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EU envoy: EC summit’s document on Ukraine adds nothing new to relations with Russia

March 07, 2014, 5:30 UTC+3 BRUSSELS

According to Vladimir Chizhov, formulation of this document "are unfair and unacceptable"

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© ITAR-TASS/Ruslan Shamukov

BRUSSELS, March 07,  /ITAR-TASS/. The contents of the European Council’s final document that emerged from Thursday’s discussion of the Ukrainian crisis have proved well-expected, Russia’s EU envoy Vladimir Chizhov told Russian media in Brussels following Thursday’s special summit of the EC.

“As a matter of fact, at the summit level, at the level of heads of state and government, we heard a repetition of what the foreign ministers had already approved last Monday,” Chizhov said. He described the European summit’s decision as “three freezes”.

A freeze on the dialogue over visas is one.

“As a person who has a direct bearing on the subject I can only shrug in surprise. That dialogue was frozen by the European Union a long while ago. In practice we have heard nothing new.”

Freeze number two is that on negotiations on a new base agreement.

“It’s all the same again. Although some sluggish process had been going on, at this point the ball is in the European Union’s court. Let me remind you, before the January summit of Russia and the EU, the last one, we had suggested using that opportunity to give a political impetus and accelerate the negotiating process. The European Union then preferred to stay evasive and to propose a postponement till the summer summit. It remains to be seen for how long this freeze will last.”

Chizhov recalled it was far from the first attempt by Russia’s European partners to use this negotiating process as a sort of political leverage.

“That is senseless, because if somebody thinks that we need these talks and a new base agreement more than the European Union does, then that person is fundamentally wrong,” Chizhov said.

The third freeze is the suspension of preparations for the G8 summit in Sochi.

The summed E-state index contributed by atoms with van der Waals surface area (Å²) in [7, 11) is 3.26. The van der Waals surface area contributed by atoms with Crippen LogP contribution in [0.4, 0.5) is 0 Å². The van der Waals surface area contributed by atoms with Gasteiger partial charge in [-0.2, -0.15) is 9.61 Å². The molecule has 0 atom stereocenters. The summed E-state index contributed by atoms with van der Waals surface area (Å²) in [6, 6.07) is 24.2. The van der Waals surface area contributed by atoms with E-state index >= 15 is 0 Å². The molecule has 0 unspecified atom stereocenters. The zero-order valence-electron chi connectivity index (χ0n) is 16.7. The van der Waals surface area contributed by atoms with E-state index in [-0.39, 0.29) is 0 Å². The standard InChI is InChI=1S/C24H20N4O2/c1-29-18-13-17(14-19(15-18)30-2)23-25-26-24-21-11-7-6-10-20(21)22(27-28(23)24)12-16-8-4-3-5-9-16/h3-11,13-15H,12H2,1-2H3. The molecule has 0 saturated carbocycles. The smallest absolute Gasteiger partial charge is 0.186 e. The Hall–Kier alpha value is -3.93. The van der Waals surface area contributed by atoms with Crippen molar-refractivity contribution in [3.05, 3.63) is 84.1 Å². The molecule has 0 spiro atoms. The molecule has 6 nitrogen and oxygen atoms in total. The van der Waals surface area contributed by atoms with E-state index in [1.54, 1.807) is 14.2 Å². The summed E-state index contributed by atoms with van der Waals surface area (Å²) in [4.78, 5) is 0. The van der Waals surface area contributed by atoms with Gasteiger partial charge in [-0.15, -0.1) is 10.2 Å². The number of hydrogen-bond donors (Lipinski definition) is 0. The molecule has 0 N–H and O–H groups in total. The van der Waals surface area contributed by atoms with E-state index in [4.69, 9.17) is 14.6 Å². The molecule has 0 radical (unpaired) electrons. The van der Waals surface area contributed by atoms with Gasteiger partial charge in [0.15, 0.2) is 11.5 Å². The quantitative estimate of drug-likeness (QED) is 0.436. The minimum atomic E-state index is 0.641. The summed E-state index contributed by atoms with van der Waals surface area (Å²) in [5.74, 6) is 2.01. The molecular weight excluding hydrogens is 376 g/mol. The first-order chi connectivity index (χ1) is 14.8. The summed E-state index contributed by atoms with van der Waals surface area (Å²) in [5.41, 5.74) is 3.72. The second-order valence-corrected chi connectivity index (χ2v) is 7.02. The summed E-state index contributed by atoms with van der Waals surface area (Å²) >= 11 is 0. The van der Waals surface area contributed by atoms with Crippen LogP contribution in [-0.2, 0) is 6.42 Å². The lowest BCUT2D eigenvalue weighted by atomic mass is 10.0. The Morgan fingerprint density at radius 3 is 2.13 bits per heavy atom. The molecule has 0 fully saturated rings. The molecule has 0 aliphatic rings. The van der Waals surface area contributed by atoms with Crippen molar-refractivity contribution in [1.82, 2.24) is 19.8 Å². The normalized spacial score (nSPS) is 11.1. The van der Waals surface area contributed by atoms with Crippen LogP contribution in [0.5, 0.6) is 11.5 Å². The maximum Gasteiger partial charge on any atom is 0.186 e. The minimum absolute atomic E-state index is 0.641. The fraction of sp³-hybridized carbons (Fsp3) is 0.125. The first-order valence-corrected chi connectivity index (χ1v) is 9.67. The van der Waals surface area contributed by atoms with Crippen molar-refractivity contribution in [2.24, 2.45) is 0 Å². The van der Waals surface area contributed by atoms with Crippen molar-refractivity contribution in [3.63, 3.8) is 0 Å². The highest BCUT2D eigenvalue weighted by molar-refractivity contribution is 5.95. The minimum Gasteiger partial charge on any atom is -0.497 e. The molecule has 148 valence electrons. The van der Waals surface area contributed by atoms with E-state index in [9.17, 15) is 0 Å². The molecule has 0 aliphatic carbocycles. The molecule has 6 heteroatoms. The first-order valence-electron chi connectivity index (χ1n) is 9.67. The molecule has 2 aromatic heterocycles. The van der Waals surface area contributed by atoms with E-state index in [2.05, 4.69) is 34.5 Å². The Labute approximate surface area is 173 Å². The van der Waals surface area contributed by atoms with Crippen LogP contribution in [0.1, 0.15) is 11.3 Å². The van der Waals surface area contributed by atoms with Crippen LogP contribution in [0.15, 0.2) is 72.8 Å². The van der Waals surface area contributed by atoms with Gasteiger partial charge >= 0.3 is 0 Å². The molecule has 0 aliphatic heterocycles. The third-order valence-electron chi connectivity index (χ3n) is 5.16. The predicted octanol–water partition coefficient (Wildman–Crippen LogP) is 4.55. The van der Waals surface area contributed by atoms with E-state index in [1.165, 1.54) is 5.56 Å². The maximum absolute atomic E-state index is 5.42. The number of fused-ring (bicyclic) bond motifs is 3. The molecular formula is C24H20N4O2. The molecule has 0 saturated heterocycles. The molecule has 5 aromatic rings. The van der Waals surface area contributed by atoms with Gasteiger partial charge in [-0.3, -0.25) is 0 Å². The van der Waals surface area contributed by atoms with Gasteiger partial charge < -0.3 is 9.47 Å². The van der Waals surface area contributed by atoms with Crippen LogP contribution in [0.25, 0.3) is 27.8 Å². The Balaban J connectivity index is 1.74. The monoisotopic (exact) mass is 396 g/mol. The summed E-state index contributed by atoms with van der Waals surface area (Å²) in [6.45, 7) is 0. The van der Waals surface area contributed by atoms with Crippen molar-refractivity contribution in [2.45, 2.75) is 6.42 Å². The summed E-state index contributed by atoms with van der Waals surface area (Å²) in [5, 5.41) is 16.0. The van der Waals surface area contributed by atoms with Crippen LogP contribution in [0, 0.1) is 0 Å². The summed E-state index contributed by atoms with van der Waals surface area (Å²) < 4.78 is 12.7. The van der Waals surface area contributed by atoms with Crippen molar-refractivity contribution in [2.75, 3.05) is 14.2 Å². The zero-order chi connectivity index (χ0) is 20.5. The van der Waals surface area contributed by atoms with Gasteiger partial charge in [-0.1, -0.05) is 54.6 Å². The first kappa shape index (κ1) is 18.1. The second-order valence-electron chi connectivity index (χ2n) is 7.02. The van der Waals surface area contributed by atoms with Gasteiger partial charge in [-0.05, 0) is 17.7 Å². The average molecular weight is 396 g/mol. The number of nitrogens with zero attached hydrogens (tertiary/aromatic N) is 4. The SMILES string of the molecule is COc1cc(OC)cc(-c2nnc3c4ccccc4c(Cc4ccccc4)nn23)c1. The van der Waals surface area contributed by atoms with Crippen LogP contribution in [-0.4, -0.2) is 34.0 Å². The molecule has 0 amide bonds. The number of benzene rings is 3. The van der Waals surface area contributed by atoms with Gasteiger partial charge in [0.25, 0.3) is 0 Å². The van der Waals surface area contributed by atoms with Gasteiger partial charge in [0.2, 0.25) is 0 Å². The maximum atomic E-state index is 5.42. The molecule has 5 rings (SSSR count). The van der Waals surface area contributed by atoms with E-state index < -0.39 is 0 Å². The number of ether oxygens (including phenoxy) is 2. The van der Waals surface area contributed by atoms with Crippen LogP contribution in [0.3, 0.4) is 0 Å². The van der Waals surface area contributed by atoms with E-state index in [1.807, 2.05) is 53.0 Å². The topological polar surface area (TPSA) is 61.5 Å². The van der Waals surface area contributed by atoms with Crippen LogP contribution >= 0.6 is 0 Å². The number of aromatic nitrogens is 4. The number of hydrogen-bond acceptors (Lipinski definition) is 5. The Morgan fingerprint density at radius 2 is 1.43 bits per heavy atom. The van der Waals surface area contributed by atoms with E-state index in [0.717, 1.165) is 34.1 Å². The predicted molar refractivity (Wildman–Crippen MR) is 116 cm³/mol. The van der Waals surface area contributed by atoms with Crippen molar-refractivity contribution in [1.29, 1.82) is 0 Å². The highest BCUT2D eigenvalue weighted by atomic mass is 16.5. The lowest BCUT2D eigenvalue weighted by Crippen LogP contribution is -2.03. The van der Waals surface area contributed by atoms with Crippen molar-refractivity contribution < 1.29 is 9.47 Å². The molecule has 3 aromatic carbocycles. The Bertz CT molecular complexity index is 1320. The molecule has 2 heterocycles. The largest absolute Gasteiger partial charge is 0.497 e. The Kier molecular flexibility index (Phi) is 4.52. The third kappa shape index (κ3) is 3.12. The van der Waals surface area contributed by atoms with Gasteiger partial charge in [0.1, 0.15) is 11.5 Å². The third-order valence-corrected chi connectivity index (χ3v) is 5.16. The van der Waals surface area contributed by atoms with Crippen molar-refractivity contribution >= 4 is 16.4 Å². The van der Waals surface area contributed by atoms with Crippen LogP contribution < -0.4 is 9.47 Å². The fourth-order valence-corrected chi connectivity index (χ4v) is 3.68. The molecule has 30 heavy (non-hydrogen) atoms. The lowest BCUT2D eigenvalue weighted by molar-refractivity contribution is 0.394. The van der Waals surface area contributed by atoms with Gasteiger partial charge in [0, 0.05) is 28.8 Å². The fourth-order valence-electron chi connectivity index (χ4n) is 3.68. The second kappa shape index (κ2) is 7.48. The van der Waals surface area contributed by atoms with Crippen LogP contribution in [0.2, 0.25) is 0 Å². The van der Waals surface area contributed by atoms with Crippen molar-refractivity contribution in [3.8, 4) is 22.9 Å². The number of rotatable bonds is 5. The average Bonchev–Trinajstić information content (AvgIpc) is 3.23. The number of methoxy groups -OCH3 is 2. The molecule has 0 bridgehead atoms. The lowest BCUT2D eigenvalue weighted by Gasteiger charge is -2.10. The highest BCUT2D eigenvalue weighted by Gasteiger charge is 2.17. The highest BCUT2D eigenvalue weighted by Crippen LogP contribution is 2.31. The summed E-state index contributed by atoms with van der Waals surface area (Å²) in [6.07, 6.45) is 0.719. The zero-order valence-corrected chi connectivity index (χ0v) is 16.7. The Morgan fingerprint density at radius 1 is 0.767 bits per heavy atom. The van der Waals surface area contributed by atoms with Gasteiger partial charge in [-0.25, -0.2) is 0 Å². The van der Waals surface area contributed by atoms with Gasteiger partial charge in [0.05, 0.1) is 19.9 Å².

“It is common knowledge that the European Union is in fact a ninth member of the G8. This is precisely the reason why they came up with this sort of decision. Any activity within the G8, let alone the group’s presidency, is not a privilege, but a heavy burden and great responsibility. Each annual presidency (Russian this year) implies tens and even hundreds of activities of various levels, formats and themes. The current intention to give less time for preparations for the summit by suspending this work will yield nothing good,” Chizhov said.

“Even if our partner’s efforts postpone or disrupt the summit, Russia will be able to carry on, I am pretty certain about that,” Chizhov said. “In any case - and at this point I would like to express my personal opinion - Ukraine and the settlement of the political crisis in that country are a far more important task for us.”

The sole new aspect that Chizhov noticed in the final document of the European Council’s summit was the decision to split up the notorious association agreement, which after the Ukrainian leadership’s refusal to sign it triggered unrest in Kiev.

“In a gesture addressed to the current authorities in Kiev - illegitimate ones, one has to remember that - the European Union decided to sign only the political section of the agreement with them. Let me remind you that the agreement itself is over a thousand pages long. The substantive, economic part has been postponed until after the elections and, apparently, until the emergence of a more legitimate or, in any case, more responsible government,” the senior Russian diplomat said.

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